Campaigns: Digital - Get Safe Online Week rings the changes

Campaign: Get Safe Online Week 2010
Client: GetSafeOnline.org
PR team: Edelman
Timescale: September-November 2010
Budget: £60,000

GetSafeOnline.org, an internet security initiative, wanted to make sure its sixth annual awareness week made an impact. However, since its inception in 2005, the main offering - advice via the website - has remained the same, so the PR team had to find a way to re-energise and re-excite the media.

Objectives

- To raise awareness of Get Safe Online Week

- To reinforce Get Safe Online's status as the internet authority on online security and fraud issues in the UK

- To drive traffic to the website.

Strategy and plan

Since Get Safe Online launched five years ago, the nature of online crime has changed. Whereas online fraud used to be about criminals taking advantage of consumers' inexperience, the latest scams involve tapping into greater awareness of measures such as installing anti-virus software. Increasingly behind these scams are sophisticated and organised operations, where criminals make millions of pounds. The PR team used these insights to shape the media strategy.

The team worked alongside an intelligence officer at the Serious and Organised Crime Agency, a partner of Get Safe Online, to put together a demonstration looking behind the scenes at malicious anti-virus operations. These are operations in which organised criminal gangs mislead online users into downloading anti-virus software that is actually malicious.

Exclusive media briefings were given to target media including the BBC, The Times and the Daily Mirror. The package included the demonstration from the intelligence officer, facts and figures about a recent law enforcement case, a consumer case study, research findings on awareness of the scam and interviews with experts.

A summit was held in London, attended by more than 100 members of the public, private and voluntary sectors, and featuring speakers from the Home Office, the Association of Chief Police Officers and the National Fraud Authority. A report was produced looking at internet security in the UK, and a consumer survey was carried out on attitudes towards and behaviour around web security.

Measurement and evaluation

The campaign generated blanket coverage across national TV and radio, including highlights on Sky News, BBC News, Daybreak, the Today programme, BBC Radio 2 and Radio 5 Live. In print, the story appeared in national publications including The Daily Telegraph, The Times, The Sun, the Metro, the Daily Mail, the Daily Mirror, The Guardian and The Independent. The campaign generated 22 regional radio interviews and coverage in trade press.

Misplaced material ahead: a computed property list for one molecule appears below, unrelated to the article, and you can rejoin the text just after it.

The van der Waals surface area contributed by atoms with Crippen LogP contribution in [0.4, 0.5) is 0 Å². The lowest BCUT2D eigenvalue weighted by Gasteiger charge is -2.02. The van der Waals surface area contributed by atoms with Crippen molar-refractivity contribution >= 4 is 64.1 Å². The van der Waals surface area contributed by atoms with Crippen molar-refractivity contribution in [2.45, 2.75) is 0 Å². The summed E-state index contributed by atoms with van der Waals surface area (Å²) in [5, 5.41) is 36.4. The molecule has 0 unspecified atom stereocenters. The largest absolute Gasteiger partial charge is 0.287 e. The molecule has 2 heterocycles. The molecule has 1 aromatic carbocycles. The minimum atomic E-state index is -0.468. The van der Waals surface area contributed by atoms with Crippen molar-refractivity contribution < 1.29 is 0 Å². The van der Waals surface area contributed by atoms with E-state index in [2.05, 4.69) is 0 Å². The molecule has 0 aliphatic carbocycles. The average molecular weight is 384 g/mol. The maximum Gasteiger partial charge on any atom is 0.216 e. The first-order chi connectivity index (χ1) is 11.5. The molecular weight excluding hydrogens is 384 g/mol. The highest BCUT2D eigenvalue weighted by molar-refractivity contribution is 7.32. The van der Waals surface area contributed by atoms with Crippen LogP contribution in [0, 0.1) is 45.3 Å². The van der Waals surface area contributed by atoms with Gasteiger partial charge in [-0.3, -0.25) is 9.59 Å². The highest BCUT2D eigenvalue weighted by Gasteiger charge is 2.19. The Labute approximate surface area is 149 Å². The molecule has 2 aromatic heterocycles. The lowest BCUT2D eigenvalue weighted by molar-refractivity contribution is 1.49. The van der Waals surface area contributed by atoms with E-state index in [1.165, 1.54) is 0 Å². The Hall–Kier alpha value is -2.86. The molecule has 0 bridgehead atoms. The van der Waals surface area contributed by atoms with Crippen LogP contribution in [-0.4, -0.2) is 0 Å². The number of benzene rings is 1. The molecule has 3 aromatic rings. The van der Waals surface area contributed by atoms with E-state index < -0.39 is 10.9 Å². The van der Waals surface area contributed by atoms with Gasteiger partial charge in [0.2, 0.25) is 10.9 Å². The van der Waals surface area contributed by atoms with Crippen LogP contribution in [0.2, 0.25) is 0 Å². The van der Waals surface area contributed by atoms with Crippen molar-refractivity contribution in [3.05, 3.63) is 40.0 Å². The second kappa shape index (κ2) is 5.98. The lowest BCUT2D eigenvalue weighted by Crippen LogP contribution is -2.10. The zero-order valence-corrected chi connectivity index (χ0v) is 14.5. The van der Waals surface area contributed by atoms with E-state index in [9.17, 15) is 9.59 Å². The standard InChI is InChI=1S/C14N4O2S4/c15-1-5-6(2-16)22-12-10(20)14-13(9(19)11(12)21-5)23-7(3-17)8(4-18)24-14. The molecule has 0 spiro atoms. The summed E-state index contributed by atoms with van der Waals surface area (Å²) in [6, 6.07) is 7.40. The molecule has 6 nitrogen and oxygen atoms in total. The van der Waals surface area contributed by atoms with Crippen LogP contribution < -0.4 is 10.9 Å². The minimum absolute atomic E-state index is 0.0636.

Results

Action Fraud, a partner of Get Safe Online, received more than 200 calls in a week from consumers concerned they may be victims of anti-virus scams. Traffic to the Get Safe Online website tripled.

SECOND OPINION

Louie St Claire, Director, Octopus Communications

The awareness week is an established and important event within the technology calendar. As such, it enjoys a strong profile. This year's activity was a really solid execution with all of the elements you would expect: consumer insight, case studies, expert opinion and a talking shop to discuss all of the issues.

The challenge for this campaign is two-fold. Firstly, online security threats for consumers have become much more sophisticated. As such, Get Safe Online has to cover an ever-increasing amount of 'threats', from online travel tips to identity theft, to online rip-offs. The result is that while awareness levels of threats remain high, consumers are not given a clear call to action on how to react to them. It would be good to see this campaign address that, maybe along the lines of 'the next time you switch on your computer do these things straight away'.

Secondly, for an awareness campaign based on web savvyness to stay safe, maybe a little more integration across digital channels would have helped support the superb offline results. The blog is good, but there seems to be little pull-through from Twitter or, more importantly, Facebook. More commitment to social media could potentially have moved this from a great awareness-raising activity into genuine consumer engagement.

The nature of digital means that audience segmentation is so much easier, which is especially important when you are dealing with different web proficiency levels.

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